What’s he trying to say?

Shin’ichiro Tomanaga got a Nobel Prize (along with Richard Feynman and Julian Schwinger) for showing how to solve the most difficult equations of quantum mechanics.

Again Schrieffer can describe what happened only by dropping into the technical language of physics. But we don’t need to understand every word* to get a feeling for how he was thinking. As he tells it, Schrieffer was rummaging through a tool kit that he kept in his head, a bunch of mathematical techniques and special ways of thinking. As a student he had learned how to apply these tricks to all sorts of physics problems. At the same time, he was trying to imagine how actual electrons might push each other around within the superconductor. His moment of discovery came when one particular set of abstract mathematical tools clicked with his vision of the physics of the electrons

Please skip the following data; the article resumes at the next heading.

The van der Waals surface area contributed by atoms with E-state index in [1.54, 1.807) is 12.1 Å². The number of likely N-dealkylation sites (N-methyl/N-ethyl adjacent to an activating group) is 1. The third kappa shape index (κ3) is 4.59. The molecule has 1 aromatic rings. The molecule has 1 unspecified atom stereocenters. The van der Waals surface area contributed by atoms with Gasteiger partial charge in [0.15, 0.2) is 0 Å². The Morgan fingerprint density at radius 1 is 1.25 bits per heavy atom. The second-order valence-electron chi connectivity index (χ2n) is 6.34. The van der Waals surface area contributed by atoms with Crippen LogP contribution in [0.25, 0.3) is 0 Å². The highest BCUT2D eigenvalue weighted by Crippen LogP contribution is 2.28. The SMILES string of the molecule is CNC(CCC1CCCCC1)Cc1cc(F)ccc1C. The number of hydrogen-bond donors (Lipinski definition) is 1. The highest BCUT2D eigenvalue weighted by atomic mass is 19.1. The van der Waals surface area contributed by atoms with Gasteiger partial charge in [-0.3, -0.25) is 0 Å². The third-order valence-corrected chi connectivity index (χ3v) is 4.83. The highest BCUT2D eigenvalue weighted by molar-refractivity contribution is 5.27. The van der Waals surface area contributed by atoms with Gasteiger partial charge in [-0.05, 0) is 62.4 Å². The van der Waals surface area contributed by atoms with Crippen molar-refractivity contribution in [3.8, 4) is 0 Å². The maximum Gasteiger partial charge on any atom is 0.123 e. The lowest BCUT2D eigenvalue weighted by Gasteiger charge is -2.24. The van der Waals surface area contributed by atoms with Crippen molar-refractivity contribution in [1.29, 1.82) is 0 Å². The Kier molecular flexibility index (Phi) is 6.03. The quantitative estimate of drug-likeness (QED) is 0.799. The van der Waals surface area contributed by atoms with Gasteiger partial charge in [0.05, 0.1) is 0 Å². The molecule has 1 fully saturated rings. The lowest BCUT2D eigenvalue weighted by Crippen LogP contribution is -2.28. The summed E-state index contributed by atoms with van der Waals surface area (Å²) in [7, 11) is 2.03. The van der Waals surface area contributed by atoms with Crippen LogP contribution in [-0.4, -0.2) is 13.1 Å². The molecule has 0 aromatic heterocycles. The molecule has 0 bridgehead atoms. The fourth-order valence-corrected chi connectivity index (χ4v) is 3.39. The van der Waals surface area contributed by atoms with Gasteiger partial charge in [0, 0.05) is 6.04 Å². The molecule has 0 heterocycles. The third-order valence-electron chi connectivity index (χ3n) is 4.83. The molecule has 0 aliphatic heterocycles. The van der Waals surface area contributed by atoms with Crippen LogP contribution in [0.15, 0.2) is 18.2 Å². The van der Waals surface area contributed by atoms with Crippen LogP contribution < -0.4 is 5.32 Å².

*(In case you were wondering — the “Tomonaga wave function” is one way to describe in mathemtics how electrons behave in the strange world of the quantum, a “variational scheme” is a technique for solving equations for particular types of problems, and H is shorthand for the Hamiltonian, that is, the energy in Tomanaga’s equations.)